Honey Pig Izakaya

It’s been a little heavy in these parts lately (but thank you all for your awesome and supportive comments!), so how’s about we lighten the mood on this hot and sunny Thursday, hmm?

All photos taken by Taylor!

That’s the spirit!

Last night, the fam, Sean, and I headed out to Honey Pig Izakaya for dinner. I went in full of boastful pride about how I knew aaaaall about Honey Pig from the one time I’d been there before. I was going on and on about how it was a hot-top-style Korean BBQ place, about how we’d have to get there crazy early because there’d be a huge wait, etc, etc.

Well, evidently, Honey Pig Izakaya, while run by the same people, is a completely different restaurant than Honey Pig. (Mind you, they’re like, down the street from each other as well, so you can see how I would have gotten confused.) Instead of offering raw meats cooked on the hot top in front of you, it’s more of a general Asian fusion restaurant. Whoops! Oh well, at least the Living Social deal that my dad had was definitely for this place, so I hadn’t led us all to the wrong restaurant!

Alas, it wasn’t quite the experience I think we were all hoping for, but the food was still quite tasty. It was pretty unique, too, getting to order all manner of cuisine: Japanese, Korean, you name it!

We mainly feasted on yakitori: Japanese-style skewers of meat and vegetables (the fried vegetable skewers were my favorite, hehe). We also nommed on one of their sushi samplers (not bad!) as well as their bulgogi. You can’t have Korean food without bulgogi, no matter if it’s eaten hot pot style or not!

Ben and my dad also got giant beers. What is it about Asian beers that make the serving size so huge, despite the fact that we can’t hold our alcohol for squat? Seriously, if I was to drink one this size, well, you’d probably be carting me home in a wheelbarrow, hahaha.

All in all, the food was good but the experience is much better at the original Honey Pig. That said, if you’re ever craving some Asian flavor in the Annandale area, but don’t feel like dealing with the line or the noise of the other one (it was seriously crazy when I went before!), why not give this Honey Pig a try?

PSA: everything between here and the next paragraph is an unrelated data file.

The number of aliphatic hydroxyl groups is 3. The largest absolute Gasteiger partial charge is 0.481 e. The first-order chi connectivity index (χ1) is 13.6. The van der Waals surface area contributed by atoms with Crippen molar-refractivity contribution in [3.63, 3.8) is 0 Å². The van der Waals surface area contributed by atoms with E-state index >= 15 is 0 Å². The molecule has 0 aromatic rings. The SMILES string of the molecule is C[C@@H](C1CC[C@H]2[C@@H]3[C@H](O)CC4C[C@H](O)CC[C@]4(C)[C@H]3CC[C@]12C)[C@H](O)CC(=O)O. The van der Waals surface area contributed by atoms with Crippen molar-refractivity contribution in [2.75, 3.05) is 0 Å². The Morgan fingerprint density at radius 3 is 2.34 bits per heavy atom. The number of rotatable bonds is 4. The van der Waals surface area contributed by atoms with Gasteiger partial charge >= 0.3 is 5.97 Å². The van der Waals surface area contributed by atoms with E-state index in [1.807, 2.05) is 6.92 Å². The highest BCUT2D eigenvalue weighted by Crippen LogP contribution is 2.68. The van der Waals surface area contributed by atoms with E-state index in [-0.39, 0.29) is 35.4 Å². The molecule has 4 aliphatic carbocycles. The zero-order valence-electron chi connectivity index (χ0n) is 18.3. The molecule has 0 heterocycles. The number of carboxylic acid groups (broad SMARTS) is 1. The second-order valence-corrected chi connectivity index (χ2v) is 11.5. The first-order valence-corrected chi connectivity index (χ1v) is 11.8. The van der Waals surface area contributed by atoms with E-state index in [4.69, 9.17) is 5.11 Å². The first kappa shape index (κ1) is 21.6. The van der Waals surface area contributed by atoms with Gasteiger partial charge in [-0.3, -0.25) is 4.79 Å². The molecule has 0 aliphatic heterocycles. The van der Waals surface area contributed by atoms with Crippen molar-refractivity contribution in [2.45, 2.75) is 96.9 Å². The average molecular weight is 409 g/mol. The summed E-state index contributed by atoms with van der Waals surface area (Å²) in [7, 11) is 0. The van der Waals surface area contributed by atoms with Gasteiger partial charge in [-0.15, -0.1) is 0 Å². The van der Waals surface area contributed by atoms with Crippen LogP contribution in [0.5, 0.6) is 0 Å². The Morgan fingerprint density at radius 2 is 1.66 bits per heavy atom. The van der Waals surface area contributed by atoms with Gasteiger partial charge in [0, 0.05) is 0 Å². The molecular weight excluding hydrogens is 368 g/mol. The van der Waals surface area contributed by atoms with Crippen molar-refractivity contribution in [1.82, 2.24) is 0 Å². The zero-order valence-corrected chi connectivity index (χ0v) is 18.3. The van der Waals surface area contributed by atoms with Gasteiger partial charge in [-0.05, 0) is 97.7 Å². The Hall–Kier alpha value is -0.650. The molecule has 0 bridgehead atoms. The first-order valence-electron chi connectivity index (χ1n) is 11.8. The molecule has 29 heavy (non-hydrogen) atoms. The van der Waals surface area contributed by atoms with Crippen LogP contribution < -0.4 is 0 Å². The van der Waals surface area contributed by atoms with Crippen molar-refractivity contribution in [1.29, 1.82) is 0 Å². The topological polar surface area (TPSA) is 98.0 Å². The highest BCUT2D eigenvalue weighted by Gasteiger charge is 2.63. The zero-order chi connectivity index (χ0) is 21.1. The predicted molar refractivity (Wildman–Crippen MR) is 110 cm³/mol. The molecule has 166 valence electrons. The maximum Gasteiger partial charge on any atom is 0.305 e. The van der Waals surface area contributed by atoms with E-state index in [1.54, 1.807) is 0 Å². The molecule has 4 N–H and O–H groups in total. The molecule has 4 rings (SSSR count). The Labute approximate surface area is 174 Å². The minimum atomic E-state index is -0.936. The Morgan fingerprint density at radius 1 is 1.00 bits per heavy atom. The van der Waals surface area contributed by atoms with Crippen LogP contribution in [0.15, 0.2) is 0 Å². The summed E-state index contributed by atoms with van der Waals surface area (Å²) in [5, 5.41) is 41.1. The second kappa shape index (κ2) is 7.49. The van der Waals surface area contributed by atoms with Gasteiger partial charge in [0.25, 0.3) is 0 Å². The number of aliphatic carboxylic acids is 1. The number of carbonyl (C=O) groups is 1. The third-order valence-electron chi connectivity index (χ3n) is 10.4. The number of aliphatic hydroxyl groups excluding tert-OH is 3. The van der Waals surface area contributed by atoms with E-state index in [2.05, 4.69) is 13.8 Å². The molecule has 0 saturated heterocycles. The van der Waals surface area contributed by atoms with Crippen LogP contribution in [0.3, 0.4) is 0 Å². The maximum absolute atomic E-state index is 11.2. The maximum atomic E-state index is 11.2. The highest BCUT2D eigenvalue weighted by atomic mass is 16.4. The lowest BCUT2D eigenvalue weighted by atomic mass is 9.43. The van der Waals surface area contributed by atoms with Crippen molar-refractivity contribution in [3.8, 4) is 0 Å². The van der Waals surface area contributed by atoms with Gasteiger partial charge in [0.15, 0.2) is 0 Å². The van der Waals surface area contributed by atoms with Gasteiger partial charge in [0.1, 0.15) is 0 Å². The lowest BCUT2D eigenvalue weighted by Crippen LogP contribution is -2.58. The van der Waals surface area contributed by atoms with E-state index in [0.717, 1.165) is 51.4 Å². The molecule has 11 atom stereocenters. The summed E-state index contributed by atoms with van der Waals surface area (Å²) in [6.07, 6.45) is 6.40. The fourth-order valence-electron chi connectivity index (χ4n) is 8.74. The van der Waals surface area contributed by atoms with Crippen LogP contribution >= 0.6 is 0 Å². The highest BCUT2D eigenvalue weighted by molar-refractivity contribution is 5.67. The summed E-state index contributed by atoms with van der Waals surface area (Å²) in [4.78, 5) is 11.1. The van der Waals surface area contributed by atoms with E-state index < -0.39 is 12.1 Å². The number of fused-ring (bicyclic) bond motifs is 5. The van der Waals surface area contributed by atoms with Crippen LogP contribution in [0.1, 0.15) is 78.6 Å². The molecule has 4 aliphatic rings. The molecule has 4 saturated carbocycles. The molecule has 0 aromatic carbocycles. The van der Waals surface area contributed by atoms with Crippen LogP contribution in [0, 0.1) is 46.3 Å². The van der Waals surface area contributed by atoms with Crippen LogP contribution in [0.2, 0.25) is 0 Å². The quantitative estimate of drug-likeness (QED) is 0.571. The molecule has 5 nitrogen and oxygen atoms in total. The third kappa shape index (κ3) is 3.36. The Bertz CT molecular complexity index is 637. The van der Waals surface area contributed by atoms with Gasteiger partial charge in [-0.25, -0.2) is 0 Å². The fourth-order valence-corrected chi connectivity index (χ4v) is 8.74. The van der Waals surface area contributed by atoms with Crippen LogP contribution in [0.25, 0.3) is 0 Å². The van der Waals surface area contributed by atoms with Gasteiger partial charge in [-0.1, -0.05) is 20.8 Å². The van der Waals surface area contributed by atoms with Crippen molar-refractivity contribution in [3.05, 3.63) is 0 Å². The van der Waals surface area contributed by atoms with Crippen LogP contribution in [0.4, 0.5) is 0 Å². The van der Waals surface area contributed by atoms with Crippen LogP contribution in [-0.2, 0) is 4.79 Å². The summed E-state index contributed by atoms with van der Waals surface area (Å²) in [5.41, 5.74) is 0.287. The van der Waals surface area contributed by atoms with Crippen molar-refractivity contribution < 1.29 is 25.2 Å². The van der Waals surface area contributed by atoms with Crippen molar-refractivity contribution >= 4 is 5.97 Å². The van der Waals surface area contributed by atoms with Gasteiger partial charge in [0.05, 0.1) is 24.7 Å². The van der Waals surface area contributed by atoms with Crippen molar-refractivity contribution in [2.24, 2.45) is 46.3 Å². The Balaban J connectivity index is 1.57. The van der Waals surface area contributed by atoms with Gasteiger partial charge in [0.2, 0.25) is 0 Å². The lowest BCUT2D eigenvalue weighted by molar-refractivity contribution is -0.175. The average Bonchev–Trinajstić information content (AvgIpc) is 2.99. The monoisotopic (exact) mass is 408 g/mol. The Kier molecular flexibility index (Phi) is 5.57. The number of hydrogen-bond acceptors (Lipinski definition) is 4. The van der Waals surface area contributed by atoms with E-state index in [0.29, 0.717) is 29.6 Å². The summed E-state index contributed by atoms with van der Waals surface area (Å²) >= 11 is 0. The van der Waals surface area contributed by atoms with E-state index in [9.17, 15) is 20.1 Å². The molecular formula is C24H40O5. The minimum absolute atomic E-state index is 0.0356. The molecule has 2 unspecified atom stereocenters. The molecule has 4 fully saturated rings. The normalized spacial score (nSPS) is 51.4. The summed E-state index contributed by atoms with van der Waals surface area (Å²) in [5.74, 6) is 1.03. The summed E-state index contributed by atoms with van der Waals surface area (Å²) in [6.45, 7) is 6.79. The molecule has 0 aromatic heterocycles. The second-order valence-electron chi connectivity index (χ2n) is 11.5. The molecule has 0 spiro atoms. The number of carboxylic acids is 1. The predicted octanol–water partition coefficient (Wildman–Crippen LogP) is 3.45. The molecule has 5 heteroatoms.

Healthy Bulgogi

There is a little Korean deli on the first floor of my office building. They have a pretty good selection of standard fare: sandwiches, a hot bar, snacks, drinks, etc. When I fell off the wagon with my eating at the end of last year, it certainly didn’t make things easier by having “bad” in-house options so easily accessible, with one item in particular. I was, and still am, obsessed with their bulgogi sandwich.

For those of who who are unfamiliar, bulgogi is a Korean dish that generally consists of specially marinated beef, and it is frackin’ delicious. You can usually get it at any Korean BBQ restaurant, and the downstairs deli had the brilliant idea of slapping it in a white roll (also delicious) with cheese (I can’t handle flavor of this magnitude!) and basically single-handedly killed my diet. I think you know where I’m going with this.


Naturally, now that I’m trying to clean up my eating again and get back on track, I’m finding myself battling some serious bulgogi cravings! And since the cuts of meat generally used for this dish tend to be very fatty, and the marinade is made with liberal amounts of soy sauce, sesame oil, and sugar, it’s not really something I can justify as a regular menu item. Plus, this particular dish is notorious for using MSG to make it so banging. But instead of resigning myself to a lifetime of bulgogi-less misery, I remembered that I’m a semi-decent cook, and I could create my own, healthier version!


By using lean cuts of shaved beef, measuring out specific amounts of the marinade ingredients, and loading this mother up with veggies (well, I just used onions this time around, but I bet peppers would be a great addition too!), I’ve managed to limit calories without sacrificing flavor!